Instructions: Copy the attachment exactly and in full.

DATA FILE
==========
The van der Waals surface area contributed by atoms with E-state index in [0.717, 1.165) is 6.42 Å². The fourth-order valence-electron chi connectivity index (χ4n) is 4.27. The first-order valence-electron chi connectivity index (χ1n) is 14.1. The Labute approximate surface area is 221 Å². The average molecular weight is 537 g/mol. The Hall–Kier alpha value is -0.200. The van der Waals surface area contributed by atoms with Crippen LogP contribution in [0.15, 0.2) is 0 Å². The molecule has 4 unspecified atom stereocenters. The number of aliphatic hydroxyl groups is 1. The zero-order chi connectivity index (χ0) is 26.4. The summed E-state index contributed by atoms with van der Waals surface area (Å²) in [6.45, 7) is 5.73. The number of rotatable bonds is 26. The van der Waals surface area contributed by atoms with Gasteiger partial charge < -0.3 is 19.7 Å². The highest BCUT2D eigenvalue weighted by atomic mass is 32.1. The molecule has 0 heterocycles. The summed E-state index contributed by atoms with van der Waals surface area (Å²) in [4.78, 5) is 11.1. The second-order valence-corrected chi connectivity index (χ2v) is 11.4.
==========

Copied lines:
The van der Waals surface area contributed by atoms with E-state index in [0.717, 1.165) is 6.42 Å². The fourth-order valence-electron chi connectivity index (χ4n) is 4.27. The first-order valence-electron chi connectivity index (χ1n) is 14.1. The Labute approximate surface area is 221 Å². The average molecular weight is 537 g/mol. The Hall–Kier alpha value is -0.200. The van der Waals surface area contributed by atoms with Crippen LogP contribution in [0.15, 0.2) is 0 Å². The molecule has 4 unspecified atom stereocenters. The number of aliphatic hydroxyl groups is 1. The zero-order chi connectivity index (χ0) is 26.4. The summed E-state index contributed by atoms with van der Waals surface area (Å²) in [6.45, 7) is 5.73. The number of rotatable bonds is 26. The van der Waals surface area contributed by atoms with Gasteiger partial charge < -0.3 is 19.7 Å². The highest BCUT2D eigenvalue weighted by atomic mass is 32.1. The molecule has 0 heterocycles. The summed E-state index contributed by atoms with van der Waals surface area (Å²) in [4.78, 5) is 11.1. The second-order valence-corrected chi connectivity index (χ2v) is 11.4.